Emissions and photochemistry of oxygenated VOCs in urban plumes in the Northeastern United States
- 1Earth System Research Laboratory, NOAA, Boulder, CO, USA
- 2CIRES, University of Colorado, Boulder, CO, USA
- 3Rosenstiel School of Marine and Atmospheric Science, University of Miami, Miami, FL, USA
- *now at: School of Environmental Sciences, University of East Anglia, Norwich, UK
Abstract. Photochemical processes inside urban plumes in the Northeast of the United States have been studied using a highly detailed chemical model, based upon the Master Chemical Mechanism (MCM). The model results have been compared to measurements of oxygenated VOCs (acetone, methyl ethyl ketone, acetaldehyde, acetic acid and methanol) obtained during several flights of the NOAA WP-3D aircraft, which sampled plumes from the New York City area during the ICARTT campaign in 2004. The agreement between the model and the measurements was within 40–60 % for all species, except acetic acid.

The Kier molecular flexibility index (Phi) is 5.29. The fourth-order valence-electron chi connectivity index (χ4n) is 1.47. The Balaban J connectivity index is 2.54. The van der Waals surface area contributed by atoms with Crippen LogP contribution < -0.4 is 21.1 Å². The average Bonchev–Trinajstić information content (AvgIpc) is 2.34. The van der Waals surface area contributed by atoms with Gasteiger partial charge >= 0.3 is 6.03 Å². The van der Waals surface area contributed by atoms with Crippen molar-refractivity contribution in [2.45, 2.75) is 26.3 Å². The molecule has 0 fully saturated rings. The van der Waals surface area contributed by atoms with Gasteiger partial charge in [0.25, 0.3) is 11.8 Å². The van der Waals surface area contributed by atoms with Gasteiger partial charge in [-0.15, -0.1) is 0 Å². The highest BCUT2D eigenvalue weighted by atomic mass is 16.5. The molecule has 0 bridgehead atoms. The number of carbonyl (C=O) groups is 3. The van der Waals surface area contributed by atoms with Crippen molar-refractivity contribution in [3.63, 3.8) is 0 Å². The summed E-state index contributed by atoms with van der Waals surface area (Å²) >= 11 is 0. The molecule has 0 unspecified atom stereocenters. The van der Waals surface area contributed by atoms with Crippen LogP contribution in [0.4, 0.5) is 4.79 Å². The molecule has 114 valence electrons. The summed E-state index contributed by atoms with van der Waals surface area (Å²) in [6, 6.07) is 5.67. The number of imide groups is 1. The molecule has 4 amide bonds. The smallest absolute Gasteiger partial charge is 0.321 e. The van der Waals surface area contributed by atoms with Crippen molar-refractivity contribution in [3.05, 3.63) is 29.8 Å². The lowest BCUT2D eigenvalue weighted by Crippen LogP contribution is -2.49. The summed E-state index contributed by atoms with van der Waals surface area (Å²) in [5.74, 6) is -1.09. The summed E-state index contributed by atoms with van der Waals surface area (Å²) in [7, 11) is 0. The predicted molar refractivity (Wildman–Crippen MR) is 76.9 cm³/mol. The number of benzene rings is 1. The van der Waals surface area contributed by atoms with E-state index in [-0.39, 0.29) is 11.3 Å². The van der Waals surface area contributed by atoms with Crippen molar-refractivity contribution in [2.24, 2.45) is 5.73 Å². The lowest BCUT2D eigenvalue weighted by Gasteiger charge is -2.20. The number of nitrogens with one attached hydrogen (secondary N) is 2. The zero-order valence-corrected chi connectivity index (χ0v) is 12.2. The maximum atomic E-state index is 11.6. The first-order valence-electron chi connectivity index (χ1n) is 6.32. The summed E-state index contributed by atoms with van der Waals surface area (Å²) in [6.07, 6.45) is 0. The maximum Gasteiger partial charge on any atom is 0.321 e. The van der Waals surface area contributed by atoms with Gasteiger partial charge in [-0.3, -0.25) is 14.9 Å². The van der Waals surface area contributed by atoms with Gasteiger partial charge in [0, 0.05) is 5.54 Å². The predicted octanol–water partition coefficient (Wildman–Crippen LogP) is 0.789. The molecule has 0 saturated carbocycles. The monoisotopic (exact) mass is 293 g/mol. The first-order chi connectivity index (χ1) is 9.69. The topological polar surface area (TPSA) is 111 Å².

The model results have been used to study the formation and photochemical evolution of acetone, methyl ethyl ketone and acetaldehyde. Under the conditions encountered during the ICARTT campaign, acetone is produced from the oxidation of propane (24–28 %) and i-propanol (<15 %) and from a number of products of i-pentane oxidation. Methyl ethyl ketone (MEK) is mostly produced from the oxidation of n-butane (20–30 %) and 3-methylpentane (<40 %). Acetaldehyde is formed from several precursors, mostly small alkenes, >C5 alkanes, propanal and MEK. Ethane and ethanol oxidation account, respectively, for 6–23 % and 5–25 % of acetaldehyde photochemical formation. The results highlight the importance of alkanes for the photochemical production of ketones and the role of hydroperoxides in sustaining their formation far from the emission sources.